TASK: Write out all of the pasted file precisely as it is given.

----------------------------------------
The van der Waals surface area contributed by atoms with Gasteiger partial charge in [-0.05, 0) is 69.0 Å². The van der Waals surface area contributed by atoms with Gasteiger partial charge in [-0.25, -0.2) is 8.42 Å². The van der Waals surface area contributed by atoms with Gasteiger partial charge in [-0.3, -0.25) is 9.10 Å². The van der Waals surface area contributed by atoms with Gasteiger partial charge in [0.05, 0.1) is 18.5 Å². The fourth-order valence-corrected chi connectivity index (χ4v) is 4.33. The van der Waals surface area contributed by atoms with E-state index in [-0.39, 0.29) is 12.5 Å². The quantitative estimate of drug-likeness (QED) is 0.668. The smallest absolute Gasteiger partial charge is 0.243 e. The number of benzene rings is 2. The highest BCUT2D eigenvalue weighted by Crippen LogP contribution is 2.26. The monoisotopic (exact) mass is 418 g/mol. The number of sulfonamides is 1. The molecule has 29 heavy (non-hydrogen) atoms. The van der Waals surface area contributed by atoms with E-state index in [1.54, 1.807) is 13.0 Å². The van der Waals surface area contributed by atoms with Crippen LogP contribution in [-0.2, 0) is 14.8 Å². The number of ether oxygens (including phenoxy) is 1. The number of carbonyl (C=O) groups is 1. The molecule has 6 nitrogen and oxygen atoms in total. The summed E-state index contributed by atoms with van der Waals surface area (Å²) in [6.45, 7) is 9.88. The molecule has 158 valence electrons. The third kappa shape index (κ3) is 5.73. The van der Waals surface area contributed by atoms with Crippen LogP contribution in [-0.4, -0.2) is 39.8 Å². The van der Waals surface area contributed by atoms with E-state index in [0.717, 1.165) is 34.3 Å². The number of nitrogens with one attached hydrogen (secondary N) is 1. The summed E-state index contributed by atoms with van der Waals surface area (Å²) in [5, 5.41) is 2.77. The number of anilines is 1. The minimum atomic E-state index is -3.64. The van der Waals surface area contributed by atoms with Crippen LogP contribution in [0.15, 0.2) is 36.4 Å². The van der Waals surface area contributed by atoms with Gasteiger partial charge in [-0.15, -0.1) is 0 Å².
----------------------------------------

The van der Waals surface area contributed by atoms with Gasteiger partial charge in [-0.05, 0) is 69.0 Å². The van der Waals surface area contributed by atoms with Gasteiger partial charge in [-0.25, -0.2) is 8.42 Å². The van der Waals surface area contributed by atoms with Gasteiger partial charge in [-0.3, -0.25) is 9.10 Å². The van der Waals surface area contributed by atoms with Gasteiger partial charge in [0.05, 0.1) is 18.5 Å². The fourth-order valence-corrected chi connectivity index (χ4v) is 4.33. The van der Waals surface area contributed by atoms with E-state index in [-0.39, 0.29) is 12.5 Å². The quantitative estimate of drug-likeness (QED) is 0.668. The smallest absolute Gasteiger partial charge is 0.243 e. The number of benzene rings is 2. The highest BCUT2D eigenvalue weighted by Crippen LogP contribution is 2.26. The monoisotopic (exact) mass is 418 g/mol. The number of sulfonamides is 1. The molecule has 29 heavy (non-hydrogen) atoms. The van der Waals surface area contributed by atoms with E-state index in [1.54, 1.807) is 13.0 Å². The van der Waals surface area contributed by atoms with Crippen LogP contribution in [-0.2, 0) is 14.8 Å². The number of ether oxygens (including phenoxy) is 1. The number of carbonyl (C=O) groups is 1. The molecule has 6 nitrogen and oxygen atoms in total. The summed E-state index contributed by atoms with van der Waals surface area (Å²) in [6.45, 7) is 9.88. The molecule has 158 valence electrons. The third kappa shape index (κ3) is 5.73. The van der Waals surface area contributed by atoms with Crippen LogP contribution in [-0.4, -0.2) is 39.8 Å². The van der Waals surface area contributed by atoms with E-state index in [0.717, 1.165) is 34.3 Å². The number of nitrogens with one attached hydrogen (secondary N) is 1. The summed E-state index contributed by atoms with van der Waals surface area (Å²) in [5, 5.41) is 2.77. The number of anilines is 1. The minimum atomic E-state index is -3.64. The van der Waals surface area contributed by atoms with Crippen LogP contribution in [0.15, 0.2) is 36.4 Å². The van der Waals surface area contributed by atoms with Gasteiger partial charge in [-0.15, -0.1) is 0 Å².